The Phoenix housing market is on fire, driven by strong economic growth, once in a generation affordability levels, and a surge in investment activity that far surpasses the levels during the housing boom. Once considered to be at ground zero of the housing market collapse, Phoenix has orchestrated a dramatic turnaround in recent months and has considerably outpaced other distressed markets such as Las Vegas, Riverside-San Bernardino and Sacramento. Phoenix was one of the hardest hit housing markets during the bust, with home values declining 57% from 2006 through mid-2011.
But since the middle of 2011, the housing conditions in Phoenix have markedly improved and prices have begun to rise. Certainly record affordability has helped nudge hesitant homebuyers off of the sidelines in recent months, but affordability is now excellent in nearly every market in the country. So why has Phoenix experienced such a sharp rebound while many other markets continue to struggle? Improvement in the following market drivers is playing a key role in Phoenix’s recent surge:
- Investors and Foreign Buyers: Although historically an attractive investment market, investors have flooded the Phoenix area since the downturn and now make up close to 45% of all buyers. Investor demand is so strong that first-time buyers frequently have difficulty competing with investors who are buying with all cash, often resulting in bidding wars where homes are sold above asking prices. With a current average single-family rental rate of $12,500 per year, and the selling price of a distressed home usually well below the median home price of $127K, investors can expect to achieve between a 5% to 10% annual return (after operating expenses and before any home price or rental appreciation). Competition for distressed resale homes is likely to get more challenging for buyers, with Phoenix making national headlines recently as one of the best markets in the country to purchase investment homes and enjoy favorable returns as rentals.
Much of the primary home demand originates from California, while second home/ retiree demand comes from a variety of “cold weather states” in the Midwest and Northeast. Also, Canadians are increasingly flush with cash and looking to take advantage of the favorable exchange rate that has given them unusual buying power. One in every 25 sales went to a buyer that listed a Canadian address when registering the sale in February, according to the Cromford Report, a local real-estate publication.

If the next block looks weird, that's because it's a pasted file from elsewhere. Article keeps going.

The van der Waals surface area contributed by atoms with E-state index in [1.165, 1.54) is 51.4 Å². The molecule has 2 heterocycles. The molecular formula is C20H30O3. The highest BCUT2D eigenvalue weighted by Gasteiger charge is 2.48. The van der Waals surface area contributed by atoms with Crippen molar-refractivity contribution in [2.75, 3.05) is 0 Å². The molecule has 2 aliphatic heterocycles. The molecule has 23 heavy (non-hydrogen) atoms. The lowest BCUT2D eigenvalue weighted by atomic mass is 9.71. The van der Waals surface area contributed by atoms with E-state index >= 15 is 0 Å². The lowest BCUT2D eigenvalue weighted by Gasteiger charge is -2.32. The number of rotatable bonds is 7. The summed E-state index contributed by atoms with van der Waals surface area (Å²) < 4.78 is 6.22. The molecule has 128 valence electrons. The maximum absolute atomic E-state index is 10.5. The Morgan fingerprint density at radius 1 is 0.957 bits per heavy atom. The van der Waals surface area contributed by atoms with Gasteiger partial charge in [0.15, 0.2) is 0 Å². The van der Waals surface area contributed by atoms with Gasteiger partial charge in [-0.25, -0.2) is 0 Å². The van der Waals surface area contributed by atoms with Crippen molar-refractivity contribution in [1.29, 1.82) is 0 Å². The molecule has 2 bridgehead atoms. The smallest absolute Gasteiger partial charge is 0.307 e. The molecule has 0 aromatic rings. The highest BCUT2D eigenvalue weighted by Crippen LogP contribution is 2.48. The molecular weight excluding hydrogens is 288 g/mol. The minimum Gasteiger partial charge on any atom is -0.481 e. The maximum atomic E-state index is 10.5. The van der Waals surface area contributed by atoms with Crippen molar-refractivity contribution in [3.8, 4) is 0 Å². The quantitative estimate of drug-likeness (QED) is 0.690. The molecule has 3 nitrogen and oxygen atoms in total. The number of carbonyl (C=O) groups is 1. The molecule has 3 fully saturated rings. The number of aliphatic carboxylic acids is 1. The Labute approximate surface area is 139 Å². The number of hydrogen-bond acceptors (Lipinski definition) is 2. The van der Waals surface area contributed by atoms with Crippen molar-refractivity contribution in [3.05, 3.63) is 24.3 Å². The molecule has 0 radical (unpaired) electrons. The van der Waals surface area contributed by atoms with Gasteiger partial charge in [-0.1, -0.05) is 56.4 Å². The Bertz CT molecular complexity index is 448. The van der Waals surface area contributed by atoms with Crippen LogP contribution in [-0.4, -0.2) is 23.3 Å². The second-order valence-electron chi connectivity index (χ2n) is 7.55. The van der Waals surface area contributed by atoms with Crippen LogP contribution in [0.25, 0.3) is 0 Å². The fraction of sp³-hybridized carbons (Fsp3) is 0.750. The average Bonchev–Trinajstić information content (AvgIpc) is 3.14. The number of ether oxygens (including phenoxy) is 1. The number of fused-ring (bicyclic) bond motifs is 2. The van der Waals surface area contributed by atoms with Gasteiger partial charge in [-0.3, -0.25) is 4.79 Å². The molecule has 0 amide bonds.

Although investors deserve much of the credit for rising home prices in Phoenix, many are concerned with the inability of non-cash homebuyers to compete with investors in many neighborhoods, particularly since mortgage qualification is so difficult. Government-sponsored loan guarantor Fannie Mae was the first bank-owned home seller to express concerns about the destabilizing effect investor dominance could have and has been pushing a program called First Look, which prohibits investors from bidding on Fannie Mae-owned homes for the first 15 days after they are listed for sale. Another tactic implemented by some lenders to make the market more fair and competitive has been to refuse all bids, either from investor or homebuyer, for a set number of days after a bank-owned home is listed for sale. Known as “initial marketing periods,” these three- to seven-day bidding moratoriums were designed to give bank-owned home listings better exposure to a broader range of potential buyers. The competitive environment in the resale market has an upside for homebuilders: primary buyers who are fed up with the bidding process and cash-heavy investors in the resale market often turn to purchasing a new home for the relatively hassle-free experience.